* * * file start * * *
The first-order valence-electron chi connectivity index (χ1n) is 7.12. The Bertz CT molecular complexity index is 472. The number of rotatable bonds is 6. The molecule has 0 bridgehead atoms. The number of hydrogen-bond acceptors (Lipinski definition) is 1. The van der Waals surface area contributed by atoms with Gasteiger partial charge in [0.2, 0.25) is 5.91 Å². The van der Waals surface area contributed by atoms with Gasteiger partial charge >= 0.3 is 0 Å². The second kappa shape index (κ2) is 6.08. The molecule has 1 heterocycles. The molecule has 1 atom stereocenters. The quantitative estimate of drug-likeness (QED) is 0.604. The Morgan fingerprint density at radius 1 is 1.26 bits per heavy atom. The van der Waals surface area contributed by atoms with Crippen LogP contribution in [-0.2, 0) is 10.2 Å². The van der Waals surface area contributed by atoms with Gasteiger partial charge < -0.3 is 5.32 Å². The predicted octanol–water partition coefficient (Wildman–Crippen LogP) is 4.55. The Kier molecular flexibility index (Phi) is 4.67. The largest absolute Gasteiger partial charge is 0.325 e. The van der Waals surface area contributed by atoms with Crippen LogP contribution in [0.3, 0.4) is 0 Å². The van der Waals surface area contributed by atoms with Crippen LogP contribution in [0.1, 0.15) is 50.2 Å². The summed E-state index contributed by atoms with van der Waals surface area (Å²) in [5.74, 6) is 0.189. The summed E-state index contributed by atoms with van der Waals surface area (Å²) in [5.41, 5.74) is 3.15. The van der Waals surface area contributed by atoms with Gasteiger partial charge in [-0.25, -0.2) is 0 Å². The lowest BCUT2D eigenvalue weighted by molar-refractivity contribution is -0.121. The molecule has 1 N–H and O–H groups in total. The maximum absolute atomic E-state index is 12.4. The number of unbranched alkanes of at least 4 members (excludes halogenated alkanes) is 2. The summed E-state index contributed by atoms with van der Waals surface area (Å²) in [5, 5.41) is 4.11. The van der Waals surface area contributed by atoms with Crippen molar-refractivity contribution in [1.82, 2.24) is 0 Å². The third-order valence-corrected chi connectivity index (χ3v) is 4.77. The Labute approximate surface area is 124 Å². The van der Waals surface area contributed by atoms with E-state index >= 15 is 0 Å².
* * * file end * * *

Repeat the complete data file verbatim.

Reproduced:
The first-order valence-electron chi connectivity index (χ1n) is 7.12. The Bertz CT molecular complexity index is 472. The number of rotatable bonds is 6. The molecule has 0 bridgehead atoms. The number of hydrogen-bond acceptors (Lipinski definition) is 1. The van der Waals surface area contributed by atoms with Gasteiger partial charge in [0.2, 0.25) is 5.91 Å². The van der Waals surface area contributed by atoms with Gasteiger partial charge >= 0.3 is 0 Å². The second kappa shape index (κ2) is 6.08. The molecule has 1 heterocycles. The molecule has 1 atom stereocenters. The quantitative estimate of drug-likeness (QED) is 0.604. The Morgan fingerprint density at radius 1 is 1.26 bits per heavy atom. The van der Waals surface area contributed by atoms with Crippen LogP contribution in [-0.2, 0) is 10.2 Å². The van der Waals surface area contributed by atoms with Gasteiger partial charge < -0.3 is 5.32 Å². The predicted octanol–water partition coefficient (Wildman–Crippen LogP) is 4.55. The Kier molecular flexibility index (Phi) is 4.67. The largest absolute Gasteiger partial charge is 0.325 e. The van der Waals surface area contributed by atoms with Crippen LogP contribution in [0.3, 0.4) is 0 Å². The van der Waals surface area contributed by atoms with Crippen LogP contribution in [0.1, 0.15) is 50.2 Å². The summed E-state index contributed by atoms with van der Waals surface area (Å²) in [5.74, 6) is 0.189. The summed E-state index contributed by atoms with van der Waals surface area (Å²) in [5.41, 5.74) is 3.15. The van der Waals surface area contributed by atoms with Gasteiger partial charge in [-0.25, -0.2) is 0 Å². The lowest BCUT2D eigenvalue weighted by molar-refractivity contribution is -0.121. The molecule has 1 N–H and O–H groups in total. The maximum absolute atomic E-state index is 12.4. The number of unbranched alkanes of at least 4 members (excludes halogenated alkanes) is 2. The summed E-state index contributed by atoms with van der Waals surface area (Å²) in [5, 5.41) is 4.11. The van der Waals surface area contributed by atoms with Crippen molar-refractivity contribution in [1.82, 2.24) is 0 Å². The third-order valence-corrected chi connectivity index (χ3v) is 4.77. The Labute approximate surface area is 124 Å². The van der Waals surface area contributed by atoms with E-state index >= 15 is 0 Å².